I can't afford going to college?

I think they should just provide college at a really low cost for families that have low income.

My parents wouldn't be able to pay for college every year. They probably earn 40,000 a year together even though my mom has a part time job and a full time and my dad just works full time. I know we aren't dirt poor, but compared to the people we know with good jobs, 20,000$ year income per person is not a lot.

If I were to go to an in state college it would be close to 30,000 per year and that's a lot. Financial aid could be an option, but I have no idea how I would pay that if I probably won't even have a good paying job until im 30.

I could find a scholarship, but I don't know of any that would be willing to pay that much every year. If I could get a scholarship that provides me with 1k, that would mean that I would have to apply for so many scholarships.

I really don't know what I'm going to do.

I never got good grades, but I always passed my classes.

I really want to get a doctors in psychology.

8 Answers

  • 8 years ago
    Favorite Answer

    If you are still a high school student, talk with a high school guidance counselor and learn about your options for higher education. Also, learn what it takes academically to eventually earn the degrees to become a Psychologist.

    Most likely, there is a good community college in your area, where the cost of attending will be more reasonable and where you can earn course credits that can transfer to a larger state univ. after a couple of years. If you never earned good grades in high school, then starting your higher education at a community college may be better for you.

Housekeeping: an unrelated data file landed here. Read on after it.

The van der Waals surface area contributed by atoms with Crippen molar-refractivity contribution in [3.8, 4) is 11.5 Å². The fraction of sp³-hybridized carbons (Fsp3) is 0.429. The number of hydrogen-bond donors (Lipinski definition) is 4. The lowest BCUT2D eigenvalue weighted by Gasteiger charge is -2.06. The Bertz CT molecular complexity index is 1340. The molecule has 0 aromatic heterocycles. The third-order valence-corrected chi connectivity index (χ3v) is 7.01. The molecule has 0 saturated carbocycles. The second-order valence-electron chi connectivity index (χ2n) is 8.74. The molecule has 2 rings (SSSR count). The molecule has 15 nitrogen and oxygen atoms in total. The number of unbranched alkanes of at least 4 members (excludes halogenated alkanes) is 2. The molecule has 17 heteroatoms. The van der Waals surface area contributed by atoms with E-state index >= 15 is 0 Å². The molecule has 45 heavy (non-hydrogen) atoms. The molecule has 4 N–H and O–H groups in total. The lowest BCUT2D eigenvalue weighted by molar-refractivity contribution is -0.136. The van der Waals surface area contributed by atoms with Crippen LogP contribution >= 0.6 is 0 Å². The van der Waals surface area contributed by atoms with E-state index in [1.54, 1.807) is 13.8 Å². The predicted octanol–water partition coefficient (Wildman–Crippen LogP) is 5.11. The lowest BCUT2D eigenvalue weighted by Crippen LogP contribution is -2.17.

If you hold conversations with a HS counselor be sure to learn the ins and outs of financial aid for college. Most likely you will be eligible for grants and loans. Learn about the FAFSA (Free Application for Federal Student Aid - http://www.fafsa.ed.gov ) and how to go about completing and submitting it so you may be considered for college/univ. financial aid.

    If you are no longer a high school student, you can go to your local public library and ask a reference librarian help you find good information about choosing the right school for you and learn about financial aid.

    I also recommend you look at this home page for the well-respected US News and World Report web site on college education:


    There are lots of links to articles with good advice.

    To help you start learning what sort of studies and academic rigor will be required of you to become a Psychologist I recommend you read this from the Occupational Outlook Handbook published by the U.S. Dept. of Labor, Bureau of Labor Statistics:



    From the worries you state, it seems to me that you have not sought out and learned about college/university from the people who are there on staff to help you - your high school counselors, if you are still a HS student - or your local public library and the librarians there. If you are not mature enough to even do that, then perhaps working at a paying job for a couple of years after HS and before college will help give you the maturity you will need to do well in college. (I don't want to seem mean-spirited here. I want you to realize you have real flesh and blood people available to help you get up to speed on what you need to know about college.)

    With a paying job (if you can still live at home with the parents), you will be able to save some of your earnings (save as much as possible - cut your on-going expenses) to help you cover college expenses once you start as a college student.

    Librarians--Ask Us, We Answer!

    Find your local Public Library at:


    Find your College/University Library at:


    Best wishes

    Source(s): Former college administrator + Reference/information librarian